Last Friday night, a group of more than 70 actors who had never been in the same room together assembled on the bleachers at the La Mama Annex on East Fourth Street. The occasion was not a cattle-call audition, as you might imagine, but the first run-through of Wallace Shawn’s The Hotel Play, which opens at La Mama tonight. The play, which is scheduled for only 15 performances between now and August 30, promises to become one of the major theater events of the year – not least because it features a cast of 75 to 80 people at a point in time when a depressed economy and the vagaries of Actors’ Equity’s Off-Off-Broadway showcase code would seem to preordain anything more ambitious than a four-character one-set comedy fiscal hara-kiri. Since Equity rules not only fix the number of performances at 15 but also dictate that no more than 99 of La Mama’s 400 seats may be taken each night, the scramble for tickets alone may be an unsightly spectacle.

This is primarily because of the extraordinary cast that will perform The Hotel Play. The core group consists of several people who started working together almost ten years ago in Andre Gregory’s Manhattan project: director John Ferraro, playwright Shawn (who’s also appearing in The Hotel Play), and actors Larry Pine, Tom Costello, and Angela Pietropinto. There are other actors who have been in Shawn’s plays before, such as Bob Balaban, Sakina Jaffrey, the New Yorker cartoonist Frank Modell, and Griffin Dunne, who plays Hotel’s central character, a clerk/bartender. Diplomatic appointments account for the inclusion of Dunne’s father Dominick, a film producer and the brother of novelist John Gregory Dunne [nb: obviously this was before he became a famous Vanity Fair writer]; Deborah Eisenberg, who lives with Shawn and recently collaborated with him on a screenplay based on an obscure Wyndham Lewis novel [nb: this was before she started publishing her phenomenal short stories and before the production of her play Pastorale]; and Maura Moynihan, daughter of the New York State senator. Another portion of the cast includes such wonderful New York actors as Mark Linn Baker, Ann Lange, Linda Hunt, Ron Faber, Deborah Rush, Michael Murphy, and Alice Playten. Finally, there’s a big batch of well-known non-actors, many making their stage debuts, whose odd interconnections present a fascinating slice of literary-theatrical society: novelist Ann Beattie, playwrights Christopher Durang, Ed Bullins, and Wendy Wasserstein, Random House book editor Grant Ujifusa, another New Yorker cartoonist James Stevenson, NYU theater professor Omar Shapli, costume designer Abigail Costello, “Poets at the Public” coordinator Lynn Holst, and a number of “real people” almost literally dragged in off the street. Not since Robert Wilson’s The Life and Times of Joseph Stalin has such a wide assortment of people come together to produce such a strange theatrical experience.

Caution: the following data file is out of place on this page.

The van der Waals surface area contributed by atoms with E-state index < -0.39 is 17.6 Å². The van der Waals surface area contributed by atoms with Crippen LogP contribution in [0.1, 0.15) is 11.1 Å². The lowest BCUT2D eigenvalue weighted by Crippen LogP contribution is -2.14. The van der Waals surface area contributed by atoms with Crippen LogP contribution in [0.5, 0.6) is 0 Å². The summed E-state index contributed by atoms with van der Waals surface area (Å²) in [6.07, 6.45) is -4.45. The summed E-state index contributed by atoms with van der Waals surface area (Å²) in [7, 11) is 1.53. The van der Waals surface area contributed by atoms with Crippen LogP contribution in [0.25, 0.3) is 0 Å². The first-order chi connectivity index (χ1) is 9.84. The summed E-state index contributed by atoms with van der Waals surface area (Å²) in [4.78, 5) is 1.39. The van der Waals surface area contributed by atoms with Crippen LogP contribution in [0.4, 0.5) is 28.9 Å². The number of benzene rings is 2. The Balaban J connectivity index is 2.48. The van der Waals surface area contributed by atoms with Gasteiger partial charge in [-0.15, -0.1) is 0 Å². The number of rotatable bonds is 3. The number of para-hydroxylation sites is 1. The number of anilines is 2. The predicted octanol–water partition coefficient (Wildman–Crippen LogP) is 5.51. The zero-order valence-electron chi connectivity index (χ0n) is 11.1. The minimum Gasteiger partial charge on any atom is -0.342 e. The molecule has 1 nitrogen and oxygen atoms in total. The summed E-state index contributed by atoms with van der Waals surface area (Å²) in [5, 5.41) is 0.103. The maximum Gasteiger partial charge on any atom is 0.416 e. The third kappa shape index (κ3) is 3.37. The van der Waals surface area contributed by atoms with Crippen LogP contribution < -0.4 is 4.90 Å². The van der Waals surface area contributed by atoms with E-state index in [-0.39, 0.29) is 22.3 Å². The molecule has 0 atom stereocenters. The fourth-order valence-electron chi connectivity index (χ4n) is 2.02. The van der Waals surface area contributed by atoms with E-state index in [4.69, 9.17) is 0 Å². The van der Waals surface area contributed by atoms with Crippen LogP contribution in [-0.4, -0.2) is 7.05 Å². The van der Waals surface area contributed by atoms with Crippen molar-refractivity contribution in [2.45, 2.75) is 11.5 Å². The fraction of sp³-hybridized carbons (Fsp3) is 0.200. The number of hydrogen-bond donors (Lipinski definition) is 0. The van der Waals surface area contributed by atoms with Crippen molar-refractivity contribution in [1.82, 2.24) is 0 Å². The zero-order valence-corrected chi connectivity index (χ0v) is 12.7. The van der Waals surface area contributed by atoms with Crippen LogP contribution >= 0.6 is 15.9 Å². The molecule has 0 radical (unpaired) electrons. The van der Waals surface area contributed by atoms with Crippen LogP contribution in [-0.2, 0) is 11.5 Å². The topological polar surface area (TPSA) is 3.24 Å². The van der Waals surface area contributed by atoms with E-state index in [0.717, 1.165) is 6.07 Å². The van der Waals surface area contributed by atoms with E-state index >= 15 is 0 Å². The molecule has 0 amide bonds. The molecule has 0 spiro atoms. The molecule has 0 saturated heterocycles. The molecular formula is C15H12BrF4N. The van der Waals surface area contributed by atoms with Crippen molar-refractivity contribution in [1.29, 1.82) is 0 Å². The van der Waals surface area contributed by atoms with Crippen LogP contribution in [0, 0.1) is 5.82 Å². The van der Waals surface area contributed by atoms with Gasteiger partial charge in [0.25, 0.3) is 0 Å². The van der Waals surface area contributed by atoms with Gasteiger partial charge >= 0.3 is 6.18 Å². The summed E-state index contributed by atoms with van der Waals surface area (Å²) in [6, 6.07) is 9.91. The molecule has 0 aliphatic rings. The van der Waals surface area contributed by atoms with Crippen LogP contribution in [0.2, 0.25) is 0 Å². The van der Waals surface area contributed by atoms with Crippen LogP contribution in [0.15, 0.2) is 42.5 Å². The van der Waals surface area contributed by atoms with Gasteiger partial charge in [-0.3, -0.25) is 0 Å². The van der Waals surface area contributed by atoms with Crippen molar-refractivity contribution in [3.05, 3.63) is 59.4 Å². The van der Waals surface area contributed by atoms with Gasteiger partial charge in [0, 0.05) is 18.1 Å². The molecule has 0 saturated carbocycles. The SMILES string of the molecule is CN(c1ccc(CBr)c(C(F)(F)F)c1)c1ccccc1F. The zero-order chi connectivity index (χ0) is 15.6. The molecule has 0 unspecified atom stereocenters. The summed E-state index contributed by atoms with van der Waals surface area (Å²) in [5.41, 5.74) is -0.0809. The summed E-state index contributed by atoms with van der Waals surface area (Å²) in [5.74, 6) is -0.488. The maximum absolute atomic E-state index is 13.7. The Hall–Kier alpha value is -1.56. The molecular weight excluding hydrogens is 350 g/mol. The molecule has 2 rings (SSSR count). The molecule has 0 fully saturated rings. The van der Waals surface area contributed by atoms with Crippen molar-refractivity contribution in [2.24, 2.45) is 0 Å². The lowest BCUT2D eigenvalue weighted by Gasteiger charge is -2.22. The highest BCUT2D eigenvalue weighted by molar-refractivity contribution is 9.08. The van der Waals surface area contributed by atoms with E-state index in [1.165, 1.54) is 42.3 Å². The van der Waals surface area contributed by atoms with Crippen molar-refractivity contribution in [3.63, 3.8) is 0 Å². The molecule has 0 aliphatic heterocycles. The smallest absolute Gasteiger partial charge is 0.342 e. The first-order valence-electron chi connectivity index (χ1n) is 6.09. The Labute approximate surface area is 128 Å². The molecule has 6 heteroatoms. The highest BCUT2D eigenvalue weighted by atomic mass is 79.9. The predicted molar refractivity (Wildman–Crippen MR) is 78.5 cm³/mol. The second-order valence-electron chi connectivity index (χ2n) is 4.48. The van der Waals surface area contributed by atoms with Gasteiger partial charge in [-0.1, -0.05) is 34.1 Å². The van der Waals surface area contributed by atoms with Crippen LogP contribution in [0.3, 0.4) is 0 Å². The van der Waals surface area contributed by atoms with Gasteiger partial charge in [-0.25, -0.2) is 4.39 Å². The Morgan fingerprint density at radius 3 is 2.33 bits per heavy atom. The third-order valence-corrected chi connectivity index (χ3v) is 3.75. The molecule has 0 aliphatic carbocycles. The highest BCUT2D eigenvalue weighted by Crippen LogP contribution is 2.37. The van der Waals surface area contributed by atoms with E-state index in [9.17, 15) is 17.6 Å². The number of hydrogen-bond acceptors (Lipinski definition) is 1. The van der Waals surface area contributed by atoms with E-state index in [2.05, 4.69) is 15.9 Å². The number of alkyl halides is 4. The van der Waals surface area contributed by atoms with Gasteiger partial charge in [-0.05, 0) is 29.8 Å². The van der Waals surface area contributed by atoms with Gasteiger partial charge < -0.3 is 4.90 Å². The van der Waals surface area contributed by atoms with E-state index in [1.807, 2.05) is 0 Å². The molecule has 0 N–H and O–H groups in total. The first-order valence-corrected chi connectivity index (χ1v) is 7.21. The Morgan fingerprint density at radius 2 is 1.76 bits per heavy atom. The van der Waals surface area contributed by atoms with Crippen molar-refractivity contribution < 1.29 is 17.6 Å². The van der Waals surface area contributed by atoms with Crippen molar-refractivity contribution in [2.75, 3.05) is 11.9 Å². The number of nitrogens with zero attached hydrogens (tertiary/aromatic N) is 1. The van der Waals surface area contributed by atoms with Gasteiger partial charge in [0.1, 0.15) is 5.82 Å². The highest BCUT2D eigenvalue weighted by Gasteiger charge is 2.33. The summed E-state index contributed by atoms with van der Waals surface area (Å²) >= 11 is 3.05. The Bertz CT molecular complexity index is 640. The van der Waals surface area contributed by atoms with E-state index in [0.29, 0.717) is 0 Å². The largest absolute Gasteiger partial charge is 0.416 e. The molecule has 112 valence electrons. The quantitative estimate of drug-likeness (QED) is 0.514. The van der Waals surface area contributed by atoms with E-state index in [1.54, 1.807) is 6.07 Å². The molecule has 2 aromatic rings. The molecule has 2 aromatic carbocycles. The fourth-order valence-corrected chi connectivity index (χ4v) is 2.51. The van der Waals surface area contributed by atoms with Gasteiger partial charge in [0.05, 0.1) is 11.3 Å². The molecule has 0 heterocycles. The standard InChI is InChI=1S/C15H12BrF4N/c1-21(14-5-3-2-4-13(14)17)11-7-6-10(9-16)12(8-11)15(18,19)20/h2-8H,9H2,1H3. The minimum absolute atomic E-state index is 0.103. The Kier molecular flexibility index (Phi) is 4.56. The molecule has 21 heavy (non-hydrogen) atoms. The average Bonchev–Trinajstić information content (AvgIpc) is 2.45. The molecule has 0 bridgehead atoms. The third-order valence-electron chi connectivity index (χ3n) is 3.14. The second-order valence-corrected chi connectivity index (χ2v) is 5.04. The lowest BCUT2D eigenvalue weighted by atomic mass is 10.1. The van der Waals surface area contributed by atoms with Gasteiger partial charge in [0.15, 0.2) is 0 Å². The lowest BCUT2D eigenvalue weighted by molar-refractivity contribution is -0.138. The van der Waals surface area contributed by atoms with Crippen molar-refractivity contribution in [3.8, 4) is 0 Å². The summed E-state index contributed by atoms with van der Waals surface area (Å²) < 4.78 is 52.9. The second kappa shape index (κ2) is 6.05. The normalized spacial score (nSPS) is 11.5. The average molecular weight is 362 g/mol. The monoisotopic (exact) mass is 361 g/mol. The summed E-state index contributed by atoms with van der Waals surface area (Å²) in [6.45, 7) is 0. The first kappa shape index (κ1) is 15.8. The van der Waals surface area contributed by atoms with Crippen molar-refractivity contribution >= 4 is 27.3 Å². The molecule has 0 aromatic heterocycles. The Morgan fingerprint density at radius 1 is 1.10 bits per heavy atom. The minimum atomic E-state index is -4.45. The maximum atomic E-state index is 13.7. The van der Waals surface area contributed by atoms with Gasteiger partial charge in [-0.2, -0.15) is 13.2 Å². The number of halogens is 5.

But equally a cause for excitement is the play itself, for Wallace Shawn is one of the most original voices in the American theater, and it is becoming increasingly clear that each of his works demands our attention. In the last few years Shawn has become familiar to the public as an almost ubiquitous character actor. He was seen onstage in Andrei Serban’s staging of The Master and Margarita and in Chinchilla at the Phoenix Theater, and he has appeared briefly in the films Starting Over, Simon, and Atlantic City – though you probably remember him best from Manhattan, in which he played Diane Keaton’s ex-husband, described by her as a “sexual beast” and by Woody Allen as “that homunculus.” But he has been writing plays for much longer than that. The best-known are the Obie-winning Our Late Night, produced in 1975 by the Manhattan Project, and Marie and Bruce, directed by Wilford Leach at the public last year in a production starring Louise Lasser and Bob Balaban. In between those two, however, his translation of Machiavelli’s The Mandrake debuted at the Public, A Thought in Three Parts played in London, and In the Dark – an opera by his brother Allen for which he wrote the libretto – was produced at the Lenox Arts Center in Massachusetts, as was The Old Man; three other plays have never been performed.

I didn’t see Our Late Night, which took place on a huge white sofa before, during, and after a sort of Upper East Side dinner party. But I’ll never forget reading in John Lahr’s Village Voice column years ago a tiny extract from the play’s central monologue, a terrifying and hilarious account of insatiable sexual arousal. I did see Marie and Bruce and will never forget the screamingly funny scene in the Chinese restaurant when the title characters unwillingly overheard a conversation at the next table about shitting blood. Shawn writes about contemporary life with a zest for detail and a flair for the fantastic that suggest the unlikely mating of Chekhov and Lewis Carroll; he can make the most trivial, fleeting comment sound unbearably sad and make the most bizarre grotesquerie not only believable but funny. His dialogue is so pungent and streamlined that characters are often introduced and dropped in a single line, much the same as cartoons in the New Yorker, which, incidentally, his father, William Shawn, edits. Yet Shawn’s preoccupations are decidedly his own. 

They are usually very simple and have to do with life as it is lived in the body, this very minute. His characters are always getting sick, throwing up, eating, or weeping, in the throes of sexual mania, or undergoing huge emotional moodswings. His plays, none of which lasts much longer than an hour, share a unique sense of structure that favors an elegant, day-to-night unity. The final scenes usually portray a man and a woman, still together despite all the upheavals that can occur in a day, or a life. And the last moment of the play will be like the last moment before one day becomes another, a moment filled with terror and inevitability: you’re either sleeping or awake, alive or dead.